The study provides an analysis of Canadian public opinion on issues facing women in Canada today and on the impact of the women’s movement. It compares the latest results to those from previous surveys conducted in the 1980s, 1990s and 2000s.
This study is part of the Environics Institute’s Fall 2021 Focus Canada survey. Focus Canada is the longest running and most comprehensive public opinion research program on public policy issues in Canada.
In the 1980s, 1990s and early 2000s, several Focus Canada surveys addressed issues relating to women in Canadian society, including attitudes towards gender equality, perceptions of challenges facing women, and opinions on feminism and the women’s movement. Building on this unique collection of historical information, the Fall 2021 Focus Canada revisited many of these issues, to determine whether and how attitudes have evolved.
The study finds that, over the past several decades, the sense that there is a need to continue to promote the equality of women has not faded – rather, it is more pronounced today than in previous decades. At the same time, both women and men in Canada are more likely today than they were 20 years ago to say they consider themselves to be a feminist – with the increase over time being the most dramatic in the case of young women.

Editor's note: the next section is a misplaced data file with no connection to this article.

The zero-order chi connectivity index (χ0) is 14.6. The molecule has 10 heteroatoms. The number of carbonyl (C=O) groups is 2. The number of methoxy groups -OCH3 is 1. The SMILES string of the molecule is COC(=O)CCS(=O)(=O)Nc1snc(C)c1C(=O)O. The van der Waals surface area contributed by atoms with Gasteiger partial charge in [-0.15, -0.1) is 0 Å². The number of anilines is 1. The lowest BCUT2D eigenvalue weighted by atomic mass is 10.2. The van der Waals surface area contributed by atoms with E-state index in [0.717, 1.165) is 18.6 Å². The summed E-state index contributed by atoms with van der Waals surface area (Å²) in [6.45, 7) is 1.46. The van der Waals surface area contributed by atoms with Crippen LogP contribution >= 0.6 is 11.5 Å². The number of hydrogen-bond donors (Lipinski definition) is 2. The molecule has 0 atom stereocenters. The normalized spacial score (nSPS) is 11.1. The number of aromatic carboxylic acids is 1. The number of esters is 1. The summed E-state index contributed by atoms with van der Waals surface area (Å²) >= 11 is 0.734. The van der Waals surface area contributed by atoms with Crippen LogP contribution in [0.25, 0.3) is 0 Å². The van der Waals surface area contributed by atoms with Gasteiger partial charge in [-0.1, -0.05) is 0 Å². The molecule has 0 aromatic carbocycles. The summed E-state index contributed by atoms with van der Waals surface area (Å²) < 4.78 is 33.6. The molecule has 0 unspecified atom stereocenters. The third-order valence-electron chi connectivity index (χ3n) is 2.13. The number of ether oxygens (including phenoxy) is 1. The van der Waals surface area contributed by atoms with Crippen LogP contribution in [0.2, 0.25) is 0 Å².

The survey is based on telephone interviews conducted (via landline and cellphones) with 2,000 Canadians between October 4 and 17, 2021. A sample of this size drawn from the population produces results accurate to within plus or minus 2.2 percentage points in 19 out of 20 samples. The survey data are weighted by region, age and gender to ensure they are representative of the overall Canadian population. The study was conducted by the Environics Institute for Survey Research, in partnership with Senator Donna Dasko.